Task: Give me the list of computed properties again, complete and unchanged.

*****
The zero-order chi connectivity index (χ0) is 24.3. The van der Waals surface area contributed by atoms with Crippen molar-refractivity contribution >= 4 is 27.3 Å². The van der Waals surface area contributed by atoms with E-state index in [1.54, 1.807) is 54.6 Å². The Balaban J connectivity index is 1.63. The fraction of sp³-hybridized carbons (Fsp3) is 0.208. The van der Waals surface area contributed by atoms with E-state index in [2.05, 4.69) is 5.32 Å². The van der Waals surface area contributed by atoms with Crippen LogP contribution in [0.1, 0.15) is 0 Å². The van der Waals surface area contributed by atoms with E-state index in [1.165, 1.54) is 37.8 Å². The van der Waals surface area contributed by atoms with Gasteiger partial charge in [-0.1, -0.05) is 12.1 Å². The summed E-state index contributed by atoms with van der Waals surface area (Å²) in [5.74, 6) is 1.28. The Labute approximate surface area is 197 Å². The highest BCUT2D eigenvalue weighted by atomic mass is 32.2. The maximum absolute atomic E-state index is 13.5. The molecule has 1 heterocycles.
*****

The zero-order chi connectivity index (χ0) is 24.3. The van der Waals surface area contributed by atoms with Crippen molar-refractivity contribution >= 4 is 27.3 Å². The van der Waals surface area contributed by atoms with E-state index in [1.54, 1.807) is 54.6 Å². The Balaban J connectivity index is 1.63. The fraction of sp³-hybridized carbons (Fsp3) is 0.208. The van der Waals surface area contributed by atoms with E-state index in [2.05, 4.69) is 5.32 Å². The van der Waals surface area contributed by atoms with Crippen LogP contribution in [0.1, 0.15) is 0 Å². The van der Waals surface area contributed by atoms with E-state index in [1.165, 1.54) is 37.8 Å². The van der Waals surface area contributed by atoms with Gasteiger partial charge in [-0.1, -0.05) is 12.1 Å². The summed E-state index contributed by atoms with van der Waals surface area (Å²) in [5.74, 6) is 1.28. The Labute approximate surface area is 197 Å². The highest BCUT2D eigenvalue weighted by atomic mass is 32.2. The maximum absolute atomic E-state index is 13.5. The molecule has 1 heterocycles.